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In the context of websites, which of the following scenarios seems more right:

Scenario 1

Define the corporate identity - logo, typography, colours, etc. Move on to UX design - research, prototyping, testing, etc. Then apply brand identity to UI.

Scenario 2

UX design first, then define corporate identity and apply to UI.


What is the convention? Is there one? Is there an overlap between branding and UX?

I've searched the internet for an answer, but all I can find is whether UX or branding should be a priority. I'm not interested in this - I want to know which is done first.

  • This implies that all the things listed under “branding” are not part of “UX”. They are. UX is a process, not a step in the process. – Evil Closet Monkey Jan 8 at 0:57
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Usually at larger companies, Branding and UX will be handled by different teams or designers who collaborate with one another to ensure their work is in alignment. However, for smaller companies or startups, it's common for one designer or team to handle both Branding and UX needs. If that's the situation you're in, it's important to first consider that these two types of design often have very different goals.

At a high level, the goal of Branding is communicate the ethos of a company, as well as remain recognizable and distinctive in a variety of scenarios. UX's goal is to ensure everything they create is intuitive and consistent. The overlap between the two in context of a website often times comes down to language/copy, UI, and illustration. That said, one doesn't necessarily need to come before the other.

For your situation, I'd suggest you begin to think about what is needed more immediately. For example, if your company is brand new, in a very competitive industry and hasn't yet determined what their mission and values are, then I'd suggest you start branding first as it will help inform the way you design your site. Conversely, if the company has been around for awhile, and kind of "figured itself out", has a clear product strategy, and is really only needing the visual aspects of branding (logo, colors, font, etc), then you can totally start the UX first.

Like most things in design, there's no "right way" to do this stuff – it almost always comes down to the context of the situation, the company, and your role.

Hope that helps a bit!

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What you mean with logo, typography, colours is not corporate identity and not branding, but rather corporate design.

The role of corporate design has changed in the last 5-10 years. 10 years ago the branding was clearly distinguishable. Even looking at display from 5 meters distance you could clearly say if this a web site of IBM, MS or Oracle. Nowdays all of them look pretty similar. Also web sites of Volkswagen, General Motors, Daimler look similar. Toyota looks a bit different but also slightly outdated.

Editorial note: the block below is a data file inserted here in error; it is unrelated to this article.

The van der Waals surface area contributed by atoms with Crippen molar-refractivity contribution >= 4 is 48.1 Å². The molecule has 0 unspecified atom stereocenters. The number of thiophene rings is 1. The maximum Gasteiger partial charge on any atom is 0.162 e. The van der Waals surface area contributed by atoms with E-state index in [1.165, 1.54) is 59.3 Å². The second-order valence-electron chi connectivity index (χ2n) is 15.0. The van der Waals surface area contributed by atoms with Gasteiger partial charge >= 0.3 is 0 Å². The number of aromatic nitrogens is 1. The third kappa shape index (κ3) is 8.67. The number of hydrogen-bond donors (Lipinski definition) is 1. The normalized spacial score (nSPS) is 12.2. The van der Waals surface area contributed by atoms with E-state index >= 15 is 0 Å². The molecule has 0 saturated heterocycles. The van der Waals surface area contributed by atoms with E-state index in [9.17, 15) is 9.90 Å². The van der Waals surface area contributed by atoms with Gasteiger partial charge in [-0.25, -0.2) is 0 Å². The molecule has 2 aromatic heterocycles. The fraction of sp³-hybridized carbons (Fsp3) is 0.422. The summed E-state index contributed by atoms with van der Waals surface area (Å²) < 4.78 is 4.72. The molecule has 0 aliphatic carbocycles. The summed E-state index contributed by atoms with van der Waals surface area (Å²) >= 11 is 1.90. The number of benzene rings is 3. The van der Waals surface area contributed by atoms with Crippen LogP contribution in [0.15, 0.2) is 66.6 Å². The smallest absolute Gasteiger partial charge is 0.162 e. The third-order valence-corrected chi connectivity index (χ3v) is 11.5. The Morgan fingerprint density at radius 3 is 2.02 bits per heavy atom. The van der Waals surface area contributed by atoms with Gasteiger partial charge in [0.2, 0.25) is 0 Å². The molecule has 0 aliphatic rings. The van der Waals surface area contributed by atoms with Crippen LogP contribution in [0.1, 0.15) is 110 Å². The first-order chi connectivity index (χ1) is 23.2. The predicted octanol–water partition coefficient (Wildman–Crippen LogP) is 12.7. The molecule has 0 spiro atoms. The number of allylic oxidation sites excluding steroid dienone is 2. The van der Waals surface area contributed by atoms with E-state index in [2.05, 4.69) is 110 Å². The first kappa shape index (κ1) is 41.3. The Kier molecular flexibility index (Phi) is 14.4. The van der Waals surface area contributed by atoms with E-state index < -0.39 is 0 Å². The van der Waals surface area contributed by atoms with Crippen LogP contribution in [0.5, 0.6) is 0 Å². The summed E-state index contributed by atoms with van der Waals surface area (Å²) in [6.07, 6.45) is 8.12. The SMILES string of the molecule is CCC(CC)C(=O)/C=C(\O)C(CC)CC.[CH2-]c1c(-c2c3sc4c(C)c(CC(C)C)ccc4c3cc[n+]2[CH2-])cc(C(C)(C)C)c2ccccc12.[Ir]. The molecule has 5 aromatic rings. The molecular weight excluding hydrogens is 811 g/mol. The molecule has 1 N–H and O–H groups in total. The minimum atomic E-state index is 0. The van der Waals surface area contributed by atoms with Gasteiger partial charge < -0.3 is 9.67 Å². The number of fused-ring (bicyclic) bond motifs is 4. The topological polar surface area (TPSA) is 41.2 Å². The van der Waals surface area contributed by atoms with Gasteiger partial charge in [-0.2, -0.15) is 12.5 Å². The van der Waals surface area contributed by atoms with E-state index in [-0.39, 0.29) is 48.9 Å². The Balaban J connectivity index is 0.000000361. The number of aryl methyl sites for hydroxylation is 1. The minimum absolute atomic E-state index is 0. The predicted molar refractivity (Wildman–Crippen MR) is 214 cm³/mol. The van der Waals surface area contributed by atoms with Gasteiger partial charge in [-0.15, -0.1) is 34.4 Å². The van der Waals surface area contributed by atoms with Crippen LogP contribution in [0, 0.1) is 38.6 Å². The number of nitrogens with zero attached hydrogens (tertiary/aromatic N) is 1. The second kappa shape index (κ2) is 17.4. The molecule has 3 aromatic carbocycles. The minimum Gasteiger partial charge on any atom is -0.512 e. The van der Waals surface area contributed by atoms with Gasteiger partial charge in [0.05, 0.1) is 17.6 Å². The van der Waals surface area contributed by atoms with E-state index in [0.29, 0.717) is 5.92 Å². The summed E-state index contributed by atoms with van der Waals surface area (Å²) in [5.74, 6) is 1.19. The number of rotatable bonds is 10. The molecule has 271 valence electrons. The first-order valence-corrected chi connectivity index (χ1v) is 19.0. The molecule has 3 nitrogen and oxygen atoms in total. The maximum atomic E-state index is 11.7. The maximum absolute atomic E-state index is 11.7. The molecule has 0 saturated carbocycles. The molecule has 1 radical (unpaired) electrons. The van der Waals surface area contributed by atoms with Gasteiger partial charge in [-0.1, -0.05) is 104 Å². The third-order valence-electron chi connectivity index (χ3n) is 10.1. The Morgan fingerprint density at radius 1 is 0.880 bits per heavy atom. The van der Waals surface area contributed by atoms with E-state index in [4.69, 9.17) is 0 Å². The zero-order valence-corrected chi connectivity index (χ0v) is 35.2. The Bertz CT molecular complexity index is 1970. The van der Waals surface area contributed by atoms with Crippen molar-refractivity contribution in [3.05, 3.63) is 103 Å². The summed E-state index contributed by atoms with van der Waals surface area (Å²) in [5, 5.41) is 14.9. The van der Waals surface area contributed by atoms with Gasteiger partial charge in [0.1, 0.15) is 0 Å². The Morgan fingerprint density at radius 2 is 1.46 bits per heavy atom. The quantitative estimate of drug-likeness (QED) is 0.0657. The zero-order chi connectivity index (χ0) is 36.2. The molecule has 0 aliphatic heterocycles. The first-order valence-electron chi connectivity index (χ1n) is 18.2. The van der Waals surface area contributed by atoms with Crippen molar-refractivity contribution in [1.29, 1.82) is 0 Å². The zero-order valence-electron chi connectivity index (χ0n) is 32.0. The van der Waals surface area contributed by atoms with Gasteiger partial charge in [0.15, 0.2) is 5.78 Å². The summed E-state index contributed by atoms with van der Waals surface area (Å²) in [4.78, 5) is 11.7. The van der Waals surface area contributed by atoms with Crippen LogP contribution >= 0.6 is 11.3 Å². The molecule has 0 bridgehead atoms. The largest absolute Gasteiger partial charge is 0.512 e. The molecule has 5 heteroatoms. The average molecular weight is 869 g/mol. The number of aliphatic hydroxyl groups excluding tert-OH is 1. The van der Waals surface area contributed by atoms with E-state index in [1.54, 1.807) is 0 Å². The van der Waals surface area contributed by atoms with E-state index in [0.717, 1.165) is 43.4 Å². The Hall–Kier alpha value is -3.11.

I would suggest to focus on UX. 1) It is more important that your users find needed information quickly than the users associate particular design with your brand. 2) Many modern web sites have similar corporate design.

It doesn't mean that you should ignore corporate design. The rules should be defined. But it means there are many good examples already and you don't have to search for something essentially different.

And this is an iterative process. When the UX concept is ready, you review it from the CI point of view and adjust UX or CI or both if needed. When there is new version of CI, you review it it is well compatible with your UX. The more you have implemented, the more issues you may find, when UX conflicts with CI. Sometimes you will review your CI and adjust. Sometimes adjust UX. I would recommend to give more weight the UX and adjust CI rather than UX.

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There is no real answer to the question of which one comes first, as often they are done in parallel (by different teams) or done one before the other. But there is probably consensus on the fact that there is overlap between branding and UX, and the degree of that overlap depends largely on the structure of the organisation and its level of UX maturity.

Hence the important thing to consider is that if you do the branding first, how will you allow for the UX to be consistent? Conversely, if you do the UX first, how will this align with the branding so as to not create any conflicts?

If you do get the chance, it makes sense to do the branding first as it normally flows down into the user experience (and that it is less likely to change as frequently), but you might find yourself in the process of adjusting the UX based on current or planned branding changes, so it is never really a case of doing it and then forgetting about it.

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